Author Topic: Peach State Fall 2011 Program on Chairs - Final Report  (Read 2000 times)

Ken Johnson

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Peach State Fall 2011 Program on Chairs - Final Report
« on: September 13, 2011, 10:33:18 AM »
The Peach State Chapter of SAPFM fall meeting was held September 10-11 and attended by 28 members who heard talks and saw demonstrations on period chair making.  Jim Conley from the Virginia Chapter was the featured presenter with his Chippendale chair and he was joined by our own David Coker showing his transition chair in its state of near completion.   

Jim?s presentation included taking measurements and establishing the layout of a period arm chair, making period nails and screws, how to make rubbings and the use of modeling clay and plaster to make impressions of carvings.  He also gave us a detailed discussion of the process which he uses to make all of the chair?s joints and how he fit the side rails to both the front and rear legs.  Jim, however, was not able to tell us how to convenience the museum curators to allow the use of modeling clay to make impressions from the originals.

David Coker discussed his chair construction and design.  While Jim mainly used hand tools, David used various jigs and templates to make the tenon and mortise cuts with machines.  The contrast in approach was informative and helpful.
Jim Milam gave a report on mid-year 2011 SAPFM meeting in Connecticut and discussed options we might explore if the Peach State Chapter ever wanted to host the event.

Show and tell was exceptional as always.  Not as many projects as in the past, but the quality continues to be amazing.  Marion Smith featured his Georgia Piedmont sideboard which is a copy of on in the one in the Georgia governor?s mansion.  Jay Stallman returned with his completed Newport chest that was featured in talks in the spring.  He also has completed a piecrust tea table.  Ken Carpenter had his piecrust table, as did Jim Milan. All three were based on the book Making a Piecrust Tea Table by Tom Heller & Ron Clarkson.  Differences in final results were interesting to see.  We could have had a real tea party here.  Jim Milan also included his Newport tea table.  Part of the story on that table was he had built it earlier but only had a photo to work from.  In the process of making measurements, he got the proportions incorrect and the piece suffered from the differences.  Jim got more accurate measures, and was able to save the top, and completely re-build the piece.  It looks great now.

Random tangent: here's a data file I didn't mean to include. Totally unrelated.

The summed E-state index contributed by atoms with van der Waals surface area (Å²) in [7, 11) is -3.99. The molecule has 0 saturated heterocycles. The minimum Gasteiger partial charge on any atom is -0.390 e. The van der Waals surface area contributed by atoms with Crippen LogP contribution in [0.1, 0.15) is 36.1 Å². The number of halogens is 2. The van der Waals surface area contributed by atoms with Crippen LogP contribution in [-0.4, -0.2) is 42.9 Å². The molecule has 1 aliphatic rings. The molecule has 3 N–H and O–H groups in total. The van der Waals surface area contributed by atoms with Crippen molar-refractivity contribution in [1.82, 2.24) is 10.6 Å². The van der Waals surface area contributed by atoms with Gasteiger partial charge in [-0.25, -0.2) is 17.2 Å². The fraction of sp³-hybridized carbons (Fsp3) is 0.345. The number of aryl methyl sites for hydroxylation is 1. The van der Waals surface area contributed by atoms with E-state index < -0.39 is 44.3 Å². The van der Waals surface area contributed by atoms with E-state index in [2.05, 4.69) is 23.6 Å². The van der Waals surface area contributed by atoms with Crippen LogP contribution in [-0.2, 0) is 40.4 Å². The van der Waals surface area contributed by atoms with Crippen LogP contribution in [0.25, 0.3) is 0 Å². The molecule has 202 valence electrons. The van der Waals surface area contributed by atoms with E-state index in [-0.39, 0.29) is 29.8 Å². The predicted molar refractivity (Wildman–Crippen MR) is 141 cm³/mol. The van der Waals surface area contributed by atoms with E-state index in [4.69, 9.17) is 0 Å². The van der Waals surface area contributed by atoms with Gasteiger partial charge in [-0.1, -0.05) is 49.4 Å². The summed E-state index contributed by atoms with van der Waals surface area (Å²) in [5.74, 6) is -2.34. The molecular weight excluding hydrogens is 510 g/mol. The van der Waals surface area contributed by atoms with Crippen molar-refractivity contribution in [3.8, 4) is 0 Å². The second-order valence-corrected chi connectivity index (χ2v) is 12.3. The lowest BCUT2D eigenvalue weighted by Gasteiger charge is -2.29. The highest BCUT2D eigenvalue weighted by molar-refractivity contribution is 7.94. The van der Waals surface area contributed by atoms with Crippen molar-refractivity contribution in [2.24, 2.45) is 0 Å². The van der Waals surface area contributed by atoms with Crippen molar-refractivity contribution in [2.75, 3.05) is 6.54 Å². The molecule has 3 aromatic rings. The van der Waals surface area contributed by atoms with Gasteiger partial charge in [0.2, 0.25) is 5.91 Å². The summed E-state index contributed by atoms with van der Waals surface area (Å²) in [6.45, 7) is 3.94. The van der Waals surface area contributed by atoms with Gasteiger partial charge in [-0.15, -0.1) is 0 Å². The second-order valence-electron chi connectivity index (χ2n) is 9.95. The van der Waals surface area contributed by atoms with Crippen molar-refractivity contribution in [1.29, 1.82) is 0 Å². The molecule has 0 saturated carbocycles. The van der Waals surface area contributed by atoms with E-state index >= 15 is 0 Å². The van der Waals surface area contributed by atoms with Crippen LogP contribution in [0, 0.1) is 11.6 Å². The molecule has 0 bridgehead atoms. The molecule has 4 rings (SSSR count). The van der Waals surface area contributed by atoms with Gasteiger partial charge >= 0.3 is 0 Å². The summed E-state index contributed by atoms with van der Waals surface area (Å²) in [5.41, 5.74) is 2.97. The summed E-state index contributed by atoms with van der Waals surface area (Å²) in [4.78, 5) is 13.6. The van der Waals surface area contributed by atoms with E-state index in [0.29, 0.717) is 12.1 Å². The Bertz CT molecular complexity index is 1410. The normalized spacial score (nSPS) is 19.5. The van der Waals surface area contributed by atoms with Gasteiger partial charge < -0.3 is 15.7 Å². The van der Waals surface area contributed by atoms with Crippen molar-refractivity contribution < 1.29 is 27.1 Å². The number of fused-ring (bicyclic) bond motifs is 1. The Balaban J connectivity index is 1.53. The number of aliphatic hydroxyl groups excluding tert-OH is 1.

Our local merchants continue to support our door prizes and we appreciate their contributions.

Much to his embarrassment, Ken Johnson was recognized for his contributions to the programs and on-going activities.  In addition to a nice calligraphy inscription, he received a Lie-Nielsen shoulder plane. 

Plans are underway for the next event.  Excitement is in the air, sawdust is flying.

Photos of event to follow.